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The Best Oil for Breast Massages

By Rebecca Walton ; Updated June 13, 2017

With so many massaging oils available, it's impossible to deem only one the best for breast massages. But you can choose according to need.

With so many massaging oils available, it's impossible to deem only one the best for breast massages. But you can choose according to need. Should you find yourself in need of massaging oil for your breasts during or after pregnancy, during any kind of breast exam or treatment, or to maintain a beauty regimen, choose pure essential oils. If you want to treat wounds or surgical scarring, choose a vitamin-infused mineral oil.

Pure and Essential Oils

Pure essential oils are composed of natural ingredients that come from nuts, fruits, flowers, herbs and certain kinds of wood. Essential oils will not block air or moisture, allowing skin to breathe and remain soft and conditioned. Both medical and holistic health practitioners recommend breast massages right after an exam. Immediately following no abnormalities, massage olive or sunflower seed oil into the skin, circulating the blood and pressing out the lymphatic metabolic waste. For pregnant women, a routine essential oil massage may keep the breast tissue soft and liquids circulating. However, breastfeeding mothers should avoid scented oils to protect their babies when feeding. Though not endorsed by the medical community, aromatherapy oils such as cedar wood and lavender may help you relax and are popular among some holistic practitioners who believe aromatherapy is a deterrent against cancer.

Mineral Oils: Yay or Nay?

Mineral oils are manufactured from petrolatum compound ingredients, meant to serve as a barrier. They don't blend into the skin or react with other substances to produce moisture; they sit on the skin locking in the air and moisture your skin already has. These kinds of oils are very good to treat surgical wounds after an augmentation or mastectomy. A mineral oil infused with vitamin E will block additional air and moisture from interfering with the healing properties of vitamin E. However, unless there is a wound that needs dressing, avoid using oils that block air and moisture from your breast area when massaging. Breasts need the right combination of air and moisture to prevent rashes and skin blotches.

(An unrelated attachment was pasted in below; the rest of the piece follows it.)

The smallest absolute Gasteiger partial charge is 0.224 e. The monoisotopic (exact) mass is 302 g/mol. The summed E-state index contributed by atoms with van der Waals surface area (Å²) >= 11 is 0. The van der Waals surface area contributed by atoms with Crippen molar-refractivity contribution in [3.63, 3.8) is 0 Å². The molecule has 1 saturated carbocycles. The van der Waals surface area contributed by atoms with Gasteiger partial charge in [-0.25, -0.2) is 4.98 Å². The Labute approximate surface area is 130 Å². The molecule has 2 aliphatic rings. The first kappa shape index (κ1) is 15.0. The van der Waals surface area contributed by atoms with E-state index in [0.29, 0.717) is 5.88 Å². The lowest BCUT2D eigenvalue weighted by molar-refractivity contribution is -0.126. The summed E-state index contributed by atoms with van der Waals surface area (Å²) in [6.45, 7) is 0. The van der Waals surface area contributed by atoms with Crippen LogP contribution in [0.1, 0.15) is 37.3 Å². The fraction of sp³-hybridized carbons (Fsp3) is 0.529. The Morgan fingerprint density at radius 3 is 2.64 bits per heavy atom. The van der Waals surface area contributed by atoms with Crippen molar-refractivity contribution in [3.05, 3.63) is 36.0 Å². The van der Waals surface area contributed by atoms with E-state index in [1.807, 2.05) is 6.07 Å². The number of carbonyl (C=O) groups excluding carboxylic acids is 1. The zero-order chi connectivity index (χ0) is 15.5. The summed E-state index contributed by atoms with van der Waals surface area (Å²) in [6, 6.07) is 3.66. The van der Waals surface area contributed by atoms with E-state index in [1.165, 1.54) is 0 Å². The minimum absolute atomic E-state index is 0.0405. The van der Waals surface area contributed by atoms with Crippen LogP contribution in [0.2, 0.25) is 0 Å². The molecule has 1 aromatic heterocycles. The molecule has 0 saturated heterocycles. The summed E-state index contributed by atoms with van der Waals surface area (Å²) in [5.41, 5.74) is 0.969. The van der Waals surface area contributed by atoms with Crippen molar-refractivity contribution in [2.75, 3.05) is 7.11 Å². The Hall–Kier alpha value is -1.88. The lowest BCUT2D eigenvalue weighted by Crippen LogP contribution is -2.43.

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Clearing Up Scars

If you have healed scar tissue or stretch marks, use cocoa or shea butter infused with vitamin E. These oils and vitamin E have epidermal healing properties to clear up scar tissue, stretch marks and blotches.

Allergies and Sensitivities

Food allergies prevent some people from enjoying nut and fruit oils. Consult with your physician regarding specific oils or conduct a patch test before use. Always smell a massage oil before rubbing it into your skin. Aromas sometimes give a delayed negative reaction. At first smell, an oil may be delicious and soothing but can later cause nausea.

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